So this is kind of example that kind of situation. This is the patient who presented to me, about 65-year-old who had no medical care for his entire life, comes in, is diagnosed with diabetes. Obviously, he has peripheral arterial disease. He has gangrene. You can't see it very well but on the medial side of his second toe, he is gangrenous as well. It all probes down the bone, but it wasnât acutely infected. So I was able to wait, had my vascular surgeon do a fem-pop bypass and then the patient underwent a transmetatarsal amputation and Achilles tendon lengthening, came out with a pretty good result, fully walkable, was doing well at about three years afterwards when I was finished seeing him. The problem of course that we still have basically no treatment for is microvascular disease. So this is a similar patient, obviously severe PAD, noninfected, underwent a transmetatarsal amputation after having an endovascular revascularization. That looks okay, so we will go ahead with this. It looks pretty good. We are kind of happy. Here is postop day 2. You can see little corner starting to get a little dark and fussy. We are kind of now sort of keeping our fingers crossed on this one. There is postop day three. We popped some stitches. That's not pus coming out it. It's just some fibrotic tissue. And you could see that's really failing. This patient unfortunately because of his microvascular disease, went on to below-the-knee amputation. So what about our using angiosomes. So the work Ettinger has done is something that if you haven't read it recently is definitely worthwhile, really good work. What they have looked at is using angiosome is kind of help figure out your surgery. So one of the things that would be really good to know is depending on where your amputation is, is it going to survive if you happen to breach the artery, the perforating artery between the dorsalis pedis and the posterior tib.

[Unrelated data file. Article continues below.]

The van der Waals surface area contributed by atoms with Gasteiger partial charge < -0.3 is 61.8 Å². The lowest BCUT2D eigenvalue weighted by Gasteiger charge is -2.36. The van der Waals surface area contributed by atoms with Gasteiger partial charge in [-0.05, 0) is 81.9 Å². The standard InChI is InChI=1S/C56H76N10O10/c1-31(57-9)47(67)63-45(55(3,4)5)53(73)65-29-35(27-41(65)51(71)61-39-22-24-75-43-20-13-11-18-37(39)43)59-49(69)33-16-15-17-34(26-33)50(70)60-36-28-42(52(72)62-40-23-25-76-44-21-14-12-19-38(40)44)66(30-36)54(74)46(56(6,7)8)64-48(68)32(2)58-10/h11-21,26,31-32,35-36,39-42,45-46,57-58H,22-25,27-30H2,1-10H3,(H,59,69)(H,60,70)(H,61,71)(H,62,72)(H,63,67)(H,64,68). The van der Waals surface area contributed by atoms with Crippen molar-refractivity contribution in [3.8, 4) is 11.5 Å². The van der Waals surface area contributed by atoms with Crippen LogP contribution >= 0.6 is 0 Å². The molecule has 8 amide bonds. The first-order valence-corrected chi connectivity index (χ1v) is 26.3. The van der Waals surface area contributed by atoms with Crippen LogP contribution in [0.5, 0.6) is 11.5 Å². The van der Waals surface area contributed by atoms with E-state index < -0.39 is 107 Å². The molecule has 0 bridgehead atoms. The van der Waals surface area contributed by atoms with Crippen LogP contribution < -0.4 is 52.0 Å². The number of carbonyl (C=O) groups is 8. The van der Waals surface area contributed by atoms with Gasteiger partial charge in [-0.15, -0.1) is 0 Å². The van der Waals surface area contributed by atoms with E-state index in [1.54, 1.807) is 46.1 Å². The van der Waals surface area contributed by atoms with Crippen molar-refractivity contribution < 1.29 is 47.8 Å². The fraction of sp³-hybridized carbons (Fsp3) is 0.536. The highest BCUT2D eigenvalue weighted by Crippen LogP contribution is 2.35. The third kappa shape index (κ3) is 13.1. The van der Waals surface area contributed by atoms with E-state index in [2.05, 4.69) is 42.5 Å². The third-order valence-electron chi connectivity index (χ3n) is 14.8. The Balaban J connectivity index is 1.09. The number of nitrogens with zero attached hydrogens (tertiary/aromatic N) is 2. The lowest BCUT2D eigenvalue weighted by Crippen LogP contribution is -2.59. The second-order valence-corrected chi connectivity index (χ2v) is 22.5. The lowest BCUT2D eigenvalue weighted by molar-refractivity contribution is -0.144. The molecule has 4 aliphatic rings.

So if you look at this, you need to know whether or not the patient has antegrade flow or retrograde flow. So if they have antegrade flow on both directions, in that case, you are getting direct proximal or distal arterial flow in both vessels and if you were to amputate something and cut that perforating vessel in the first intermetatarsal space, the patient will be okay, those flaps are likely to survive. On the other case though, if you have an antegrade flow of the dorsalis pedis and then it's going to run through that perforating artery into the plantar arteries. If you then break that connection, then your plantar flap is at risk for death. And then of course on the opposite side of that, if it's mostly from the posterior tib up and then into the dorsalis pedis or dorsal foot, you are at risk if you were to cut that again but that now instead your dorsal flap is at risk and there is an interesting picture in Ettinger's article where you can see the failure of a transmet amputation that the dorsal flap ended up going into gangrene. Now the question is how do I figure this out? How do I know for sure if it's retrograde or antegrade flow? So I am going to show you one of these. So this is a patient where we -- you could see we are using just a handheld Doppler. Nothing special. You don't need any other equipment than this. So you have the Doppler on the dorsalis pedis. You compress the posterior tibial and then you're just listening to see if there is any flow left. In this particular patient, there was no -- maybe just a very slight, there was really no pulse left.